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Crime Data

LBReport.com Crime Blotter: What Is It?


VIDEO TELLS AMECO SOLAR'S STORY. AND CLICK HERE TO HEAR AMECO PRESIDENT PATRICK REDGATE EXPLAIN WHY SOLAR MAKES SUCH GOOD SENSE.

In the public interest, LBReport.com has launched (June 8, 2012) an unofficial Crime Blotter on our front page at www.LBReport.com. We've done this because in Long Beach (L.A. County's second largest city), this information is difficult to access. The City doesn't maintain a publicly accessible official "crime blotter" listing LBPD's daily or weekly activities. On June 1, 2012, LBPD stopped providing a daily summary of selected incidents previously provided to city officials and media outlets a day or so after the fact. A digital interactive map on City Hall's website (LBPD page) that's supposed to display crimes citywide is incomplete and thus unreliable.

LBPD media releases report all homicides, unexplained deaths and other major newsworthy incidents but these don't routinely include shootings, armed robberies, residential or commercial burglaries. Information on the latter is professionally provided in response to inquiries about specific incidents if/when we learn about them. LBPD's Nixle and e-alert systems are efficiently used to deliver advisories about immediate impacting police activity (road closures, avoid the area, etc.) but don't include daily/weekly crime stats or incident details.

LBPD provides monthly crime data in a decades old format that lists in table form the number of crimes within areas of several square blocks. The information is accurate but the format doesn't include dates, times or information on specific incidents and its monthly cycle means it isn't available until several weeks after some of the incidents. LBPD previously released crime data by Council districts but ended this practice entering the 2004 City Council election cycle.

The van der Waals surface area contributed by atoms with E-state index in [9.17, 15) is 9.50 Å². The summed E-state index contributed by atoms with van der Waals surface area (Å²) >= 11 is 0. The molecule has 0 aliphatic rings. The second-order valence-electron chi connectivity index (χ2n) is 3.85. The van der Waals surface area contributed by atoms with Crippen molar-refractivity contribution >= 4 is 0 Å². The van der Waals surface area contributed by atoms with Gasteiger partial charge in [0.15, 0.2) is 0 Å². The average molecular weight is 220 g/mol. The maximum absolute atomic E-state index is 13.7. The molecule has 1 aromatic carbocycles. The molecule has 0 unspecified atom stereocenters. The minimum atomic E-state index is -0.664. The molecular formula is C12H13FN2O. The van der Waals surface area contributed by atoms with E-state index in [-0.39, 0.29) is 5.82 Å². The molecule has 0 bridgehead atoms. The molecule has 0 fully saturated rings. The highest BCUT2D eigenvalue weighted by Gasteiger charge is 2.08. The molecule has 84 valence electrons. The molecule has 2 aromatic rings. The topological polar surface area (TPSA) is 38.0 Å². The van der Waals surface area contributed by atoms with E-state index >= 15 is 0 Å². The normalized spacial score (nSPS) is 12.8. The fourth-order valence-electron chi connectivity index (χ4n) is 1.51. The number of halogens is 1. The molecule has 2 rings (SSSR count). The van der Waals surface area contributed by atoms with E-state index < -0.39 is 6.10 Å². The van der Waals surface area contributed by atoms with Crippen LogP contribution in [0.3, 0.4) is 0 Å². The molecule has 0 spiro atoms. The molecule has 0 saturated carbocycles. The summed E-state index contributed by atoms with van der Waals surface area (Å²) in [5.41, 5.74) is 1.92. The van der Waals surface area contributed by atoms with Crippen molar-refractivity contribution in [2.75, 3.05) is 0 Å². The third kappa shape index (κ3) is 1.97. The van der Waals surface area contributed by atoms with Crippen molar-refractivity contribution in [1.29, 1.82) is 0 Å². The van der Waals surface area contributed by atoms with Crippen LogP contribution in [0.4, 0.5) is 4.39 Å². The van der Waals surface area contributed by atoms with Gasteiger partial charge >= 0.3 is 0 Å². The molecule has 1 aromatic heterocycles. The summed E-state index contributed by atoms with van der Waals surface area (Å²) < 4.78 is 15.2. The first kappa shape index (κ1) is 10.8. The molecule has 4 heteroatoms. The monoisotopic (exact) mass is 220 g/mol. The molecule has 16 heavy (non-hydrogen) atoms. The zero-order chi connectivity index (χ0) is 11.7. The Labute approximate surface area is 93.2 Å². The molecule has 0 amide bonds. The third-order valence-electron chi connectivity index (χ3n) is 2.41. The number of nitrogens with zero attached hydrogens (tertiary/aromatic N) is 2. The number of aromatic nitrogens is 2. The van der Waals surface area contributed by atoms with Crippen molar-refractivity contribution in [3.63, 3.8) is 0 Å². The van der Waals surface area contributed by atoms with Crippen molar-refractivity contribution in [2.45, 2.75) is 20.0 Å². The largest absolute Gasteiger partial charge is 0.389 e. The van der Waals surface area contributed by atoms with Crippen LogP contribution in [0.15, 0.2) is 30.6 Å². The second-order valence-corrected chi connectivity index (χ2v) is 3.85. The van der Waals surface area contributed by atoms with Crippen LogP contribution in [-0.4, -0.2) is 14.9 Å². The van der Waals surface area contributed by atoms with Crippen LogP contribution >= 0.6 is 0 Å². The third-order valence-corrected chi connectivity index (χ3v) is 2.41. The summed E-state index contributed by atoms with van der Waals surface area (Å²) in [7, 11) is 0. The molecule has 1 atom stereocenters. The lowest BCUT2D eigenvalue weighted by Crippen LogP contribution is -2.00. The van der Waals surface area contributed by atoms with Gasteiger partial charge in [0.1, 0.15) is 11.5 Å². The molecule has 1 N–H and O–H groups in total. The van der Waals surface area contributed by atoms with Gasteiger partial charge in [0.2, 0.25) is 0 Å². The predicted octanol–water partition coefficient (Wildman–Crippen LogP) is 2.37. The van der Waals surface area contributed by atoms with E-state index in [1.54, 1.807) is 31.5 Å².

Rather than complain about all this, LBReport.com will simply use the power of the internet to work around it.

If you hear or see significant police activity, email or text us a quick note at mail@lbreport.com and tell us where it was and when it was: date, time, location. Significant activity includes things like crime scene tape, helicopters, containment perimeters/street closures and any time you hear gunfire/shots fired. We'll take what you provide and get details. If it's something newsworthy, we'll report it (and if it's not we'll let you know offline).

Never report crimes to us as a substitute for reporting crimes to LBPD; always let LBPD know immediately by calling 911 (we will never do this for you).

We won't use your name and we won't publish items until we've confirmed them. We realize we won't be able to get everything, but we hope to provide neighborhood-impacting information that might otherwise go unreported. As is our policy, LBReport.com will routinely identify the Council district for every newsworthy crime incident we report.

Remember: tell LBReport.com when and where you see significant LBPD activity -- mail@lbreport.com -- and pass this on to your friends and neighbors. Knowledge is power...and together we can empower the community with information that might otherwise go unreported, but will be reported on LBReport.com.



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